20 February 2024
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At a recent event organized by Digital Wednesday, founders of digital start-ups, and students with entrepreneurial ambitions, shared their stories.
Eindhoven is known for a thriving start-up climate. In the Brainport region, thousands of inventions are made and patents are filed every year. But even the region’s successful companies have down days. At a recent event organized by Digital Wednesday, founders of digital start-ups, and students with entrepreneurial ambitions, shared their stories.
"We too make mistakes. We call them magnificent failures,”
Nick Baak, CEO of fintech company In3
The first speaker was Baak from In3. The solution of In3 allows customers to pay in three interest-free installments. The company uses an AI-based engine to strictly assess whether customers can afford the payments. In3 was recently called a soonicorn: a company worth nearly a billion euros.
Baak recounted its journey from start-up to scale-up. As In3 transitioned from a bootstrapped start-up to a company with outside investors, the company faced new challenges. “Investors suddenly got something to say. For example, they felt it was time for a new CEO. And then suddenly choices are made that you don’t always support.”
Still, the company belongs in the list of successful start-ups in the region, thanks in part to its adaptive ability, Baak says. “We have a policy of continuously doing something new and always going in a different direction.” As a result, In3 managed to grow, the most recent highlight being a partnership with Rabobank to offer customers business payment solutions.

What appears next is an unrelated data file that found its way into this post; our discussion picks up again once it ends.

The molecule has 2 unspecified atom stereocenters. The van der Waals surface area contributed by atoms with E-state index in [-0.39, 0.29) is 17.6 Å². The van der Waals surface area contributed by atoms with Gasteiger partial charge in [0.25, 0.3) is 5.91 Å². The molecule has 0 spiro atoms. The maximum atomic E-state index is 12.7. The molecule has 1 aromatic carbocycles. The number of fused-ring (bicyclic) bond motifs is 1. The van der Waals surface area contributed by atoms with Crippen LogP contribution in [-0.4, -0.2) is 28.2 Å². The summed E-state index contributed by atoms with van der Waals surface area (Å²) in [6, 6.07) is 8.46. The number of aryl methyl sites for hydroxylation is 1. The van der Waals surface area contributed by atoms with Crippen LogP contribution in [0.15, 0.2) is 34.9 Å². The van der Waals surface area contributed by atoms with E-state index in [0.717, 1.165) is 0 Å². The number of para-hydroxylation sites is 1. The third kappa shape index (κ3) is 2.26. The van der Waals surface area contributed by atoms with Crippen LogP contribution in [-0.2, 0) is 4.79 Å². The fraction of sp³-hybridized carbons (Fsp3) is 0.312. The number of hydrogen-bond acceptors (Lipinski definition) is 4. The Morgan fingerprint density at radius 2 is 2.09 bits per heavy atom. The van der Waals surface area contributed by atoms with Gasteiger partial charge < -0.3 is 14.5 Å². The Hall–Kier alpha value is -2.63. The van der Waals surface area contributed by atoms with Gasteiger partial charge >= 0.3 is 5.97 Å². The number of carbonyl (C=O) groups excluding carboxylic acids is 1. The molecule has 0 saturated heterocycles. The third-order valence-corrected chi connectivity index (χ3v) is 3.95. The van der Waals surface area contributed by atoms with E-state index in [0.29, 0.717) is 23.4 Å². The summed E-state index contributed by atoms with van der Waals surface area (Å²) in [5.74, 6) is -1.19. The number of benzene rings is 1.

In short, Baak concludes, even a successful business has its ups and downs. “It’s a matter of trying a lot, failing, let deals blow up, and then moving on again and achieving your mission.”
Thijs Putman, founder of StudyPortals, shared the story of his international study choice platform, whose mission is to make higher education choices transparent and accessible worldwide. StudyPortals has been working toward this goal for 17 years and now has more than 20 million visitors a year.
Putman emphasizes the importance of company culture. StudyPortals fosters a chaotic, friendly and open work atmosphere that, as Putman says, leads to more freedom, creativity and employee satisfaction. “Culture eats strategy for breakfast,” he knows from experience. “At one point we wanted to get rid of the chaos. But when we made an effort, things went very quickly in the wrong direction with the corporate culture.” Now he knows better, and the office is once again full of chaotic sticky notes. The other day, an employee even came to the office in an inflatable dino suit. Clearly, “Employees feel free to take initiative. And that ultimately makes for better performance, too.”
“Employees feel free to take initiative. And that ultimately makes for better performance, too.”
Thijs Putman, founder of StudyPortals
Bart van Grevenhof was also in attendance. He supports student entrepreneurs at Eindhoven University of Technology (TU/e) and highlighted the university’s role in fostering innovation and promoting entrepreneurial skills. TU/e encourages students to work on real-world challenges in multidisciplinary teams and provides various resources, such as coaching and access to funding, to help students bring their ideas to life.
The event ended with three pitches from student entrepreneurs, who competed for a free consultation with investors present in the room. Aristotle Technologies emerged as the winner, focused on developing software that trains people in skills they need for their jobs or hobbies. PSV is one of Aristotle’s partners. Founder Maurits Overmans was recently named one of the 50 FD talents of year 2023.
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